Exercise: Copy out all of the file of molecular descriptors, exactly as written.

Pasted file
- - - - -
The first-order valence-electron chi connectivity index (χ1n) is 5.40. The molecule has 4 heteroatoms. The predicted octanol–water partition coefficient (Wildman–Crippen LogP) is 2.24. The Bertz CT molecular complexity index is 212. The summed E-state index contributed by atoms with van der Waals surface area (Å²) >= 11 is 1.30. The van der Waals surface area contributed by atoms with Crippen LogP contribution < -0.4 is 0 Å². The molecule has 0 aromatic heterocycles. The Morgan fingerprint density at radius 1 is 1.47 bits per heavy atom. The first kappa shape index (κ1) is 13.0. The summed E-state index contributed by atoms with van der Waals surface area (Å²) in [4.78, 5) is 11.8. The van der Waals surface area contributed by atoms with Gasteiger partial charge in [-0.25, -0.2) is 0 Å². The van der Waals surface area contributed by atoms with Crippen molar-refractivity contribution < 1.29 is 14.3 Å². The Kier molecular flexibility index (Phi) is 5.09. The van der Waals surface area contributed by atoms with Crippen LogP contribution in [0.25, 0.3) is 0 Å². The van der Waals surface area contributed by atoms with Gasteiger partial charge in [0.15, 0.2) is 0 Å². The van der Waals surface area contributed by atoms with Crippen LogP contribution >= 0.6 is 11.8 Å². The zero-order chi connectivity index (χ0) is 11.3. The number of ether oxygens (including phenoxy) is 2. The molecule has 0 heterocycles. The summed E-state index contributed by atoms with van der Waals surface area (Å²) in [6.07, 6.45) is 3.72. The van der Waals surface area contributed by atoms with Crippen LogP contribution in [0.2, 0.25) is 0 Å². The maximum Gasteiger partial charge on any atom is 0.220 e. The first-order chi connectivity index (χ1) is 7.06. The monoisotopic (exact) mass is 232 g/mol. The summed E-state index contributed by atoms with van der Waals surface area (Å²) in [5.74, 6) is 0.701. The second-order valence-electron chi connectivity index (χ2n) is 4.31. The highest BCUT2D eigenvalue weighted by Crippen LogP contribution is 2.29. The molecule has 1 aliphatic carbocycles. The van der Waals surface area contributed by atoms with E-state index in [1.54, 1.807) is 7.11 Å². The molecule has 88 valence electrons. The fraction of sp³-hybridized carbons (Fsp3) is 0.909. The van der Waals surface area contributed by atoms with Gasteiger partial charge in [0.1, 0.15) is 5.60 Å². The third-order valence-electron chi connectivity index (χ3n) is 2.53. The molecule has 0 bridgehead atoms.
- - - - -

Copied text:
The first-order valence-electron chi connectivity index (χ1n) is 5.40. The molecule has 4 heteroatoms. The predicted octanol–water partition coefficient (Wildman–Crippen LogP) is 2.24. The Bertz CT molecular complexity index is 212. The summed E-state index contributed by atoms with van der Waals surface area (Å²) >= 11 is 1.30. The van der Waals surface area contributed by atoms with Crippen LogP contribution < -0.4 is 0 Å². The molecule has 0 aromatic heterocycles. The Morgan fingerprint density at radius 1 is 1.47 bits per heavy atom. The first kappa shape index (κ1) is 13.0. The summed E-state index contributed by atoms with van der Waals surface area (Å²) in [4.78, 5) is 11.8. The van der Waals surface area contributed by atoms with Gasteiger partial charge in [-0.25, -0.2) is 0 Å². The van der Waals surface area contributed by atoms with Crippen molar-refractivity contribution < 1.29 is 14.3 Å². The Kier molecular flexibility index (Phi) is 5.09. The van der Waals surface area contributed by atoms with Crippen LogP contribution in [0.25, 0.3) is 0 Å². The van der Waals surface area contributed by atoms with Gasteiger partial charge in [0.15, 0.2) is 0 Å². The van der Waals surface area contributed by atoms with Crippen LogP contribution >= 0.6 is 11.8 Å². The zero-order chi connectivity index (χ0) is 11.3. The number of ether oxygens (including phenoxy) is 2. The molecule has 0 heterocycles. The summed E-state index contributed by atoms with van der Waals surface area (Å²) in [6.07, 6.45) is 3.72. The van der Waals surface area contributed by atoms with Crippen LogP contribution in [0.2, 0.25) is 0 Å². The maximum Gasteiger partial charge on any atom is 0.220 e. The first-order chi connectivity index (χ1) is 7.06. The monoisotopic (exact) mass is 232 g/mol. The summed E-state index contributed by atoms with van der Waals surface area (Å²) in [5.74, 6) is 0.701. The second-order valence-electron chi connectivity index (χ2n) is 4.31. The highest BCUT2D eigenvalue weighted by Crippen LogP contribution is 2.29. The molecule has 1 aliphatic carbocycles. The van der Waals surface area contributed by atoms with E-state index in [1.54, 1.807) is 7.11 Å². The molecule has 88 valence electrons. The fraction of sp³-hybridized carbons (Fsp3) is 0.909. The van der Waals surface area contributed by atoms with Gasteiger partial charge in [0.1, 0.15) is 5.60 Å². The third-order valence-electron chi connectivity index (χ3n) is 2.53. The molecule has 0 bridgehead atoms.